Former Mammoth police officer works to retrieve military remains

In World War II, a terrible battle took place in the Pacific on the island of Tarawa (tear-a-wah) where 1500 Marines and Sailors died in three days over 350 acres. 4800 Japanese soldiers were also involved. According to former Mammoth Police Sergeant Paul Dostie, they were buried in trenches and later covered by a concrete air strip. Dostie called it the biggest mishandling of American war dead. Dostie and his cadaver dog, Buster, were called in to help alert on locations of remains of the U.S. Marines. He said that now, people live on top of the graves but said Buster was able to alert to the already identified or suspected grave sites which have been GPS-mapped. Said Dostie, “Buster identified numerous single, mass and trench burials.”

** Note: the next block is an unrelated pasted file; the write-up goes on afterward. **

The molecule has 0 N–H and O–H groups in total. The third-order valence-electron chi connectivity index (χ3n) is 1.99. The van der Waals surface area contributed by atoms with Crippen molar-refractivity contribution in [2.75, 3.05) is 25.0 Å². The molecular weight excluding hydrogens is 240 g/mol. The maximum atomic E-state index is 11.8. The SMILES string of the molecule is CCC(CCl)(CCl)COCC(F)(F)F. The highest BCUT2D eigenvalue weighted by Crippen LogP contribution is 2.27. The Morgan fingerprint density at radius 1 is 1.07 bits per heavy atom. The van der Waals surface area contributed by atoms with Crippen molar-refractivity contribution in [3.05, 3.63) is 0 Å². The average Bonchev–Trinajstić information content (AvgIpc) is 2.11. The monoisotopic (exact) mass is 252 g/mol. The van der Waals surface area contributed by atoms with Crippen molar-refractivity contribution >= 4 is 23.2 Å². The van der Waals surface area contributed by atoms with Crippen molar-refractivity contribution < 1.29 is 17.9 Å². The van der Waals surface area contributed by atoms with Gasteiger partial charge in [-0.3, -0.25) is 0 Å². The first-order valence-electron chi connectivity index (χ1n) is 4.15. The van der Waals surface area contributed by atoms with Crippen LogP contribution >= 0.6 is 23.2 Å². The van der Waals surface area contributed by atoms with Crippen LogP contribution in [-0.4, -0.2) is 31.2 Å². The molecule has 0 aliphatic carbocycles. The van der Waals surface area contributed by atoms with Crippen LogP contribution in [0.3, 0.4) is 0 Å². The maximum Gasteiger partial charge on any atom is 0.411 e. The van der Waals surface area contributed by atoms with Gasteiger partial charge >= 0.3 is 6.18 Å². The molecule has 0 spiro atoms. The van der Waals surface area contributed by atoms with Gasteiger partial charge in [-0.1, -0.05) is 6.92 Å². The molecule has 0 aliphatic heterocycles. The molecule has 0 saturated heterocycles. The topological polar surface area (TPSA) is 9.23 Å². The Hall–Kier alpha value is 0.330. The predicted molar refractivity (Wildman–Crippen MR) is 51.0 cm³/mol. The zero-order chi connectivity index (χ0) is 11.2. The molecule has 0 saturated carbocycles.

Now, JPAC, which stands for Joint Prisoners of War Missing in Action Accountin will go to Tarawa in the fall to retrieve remains which will be taken to Hawaii and the central identification lab of the U.S. Department of Defense.

Inyo-Mono Congressman Buck McKeon had earlier posted a video to YouTube to honor Dostie for his work. The Congressman said Dostie volunteers his time to the Tarawa project to find the lost graves of fallen World War II heroes. Congressman McKeon said, “The Tarawa battle is one of the most significant burials of Americans in our war history.” McKeon called Dostie “a true patriot. He has followed the American military doctrine – Never leave a man behind.”

 
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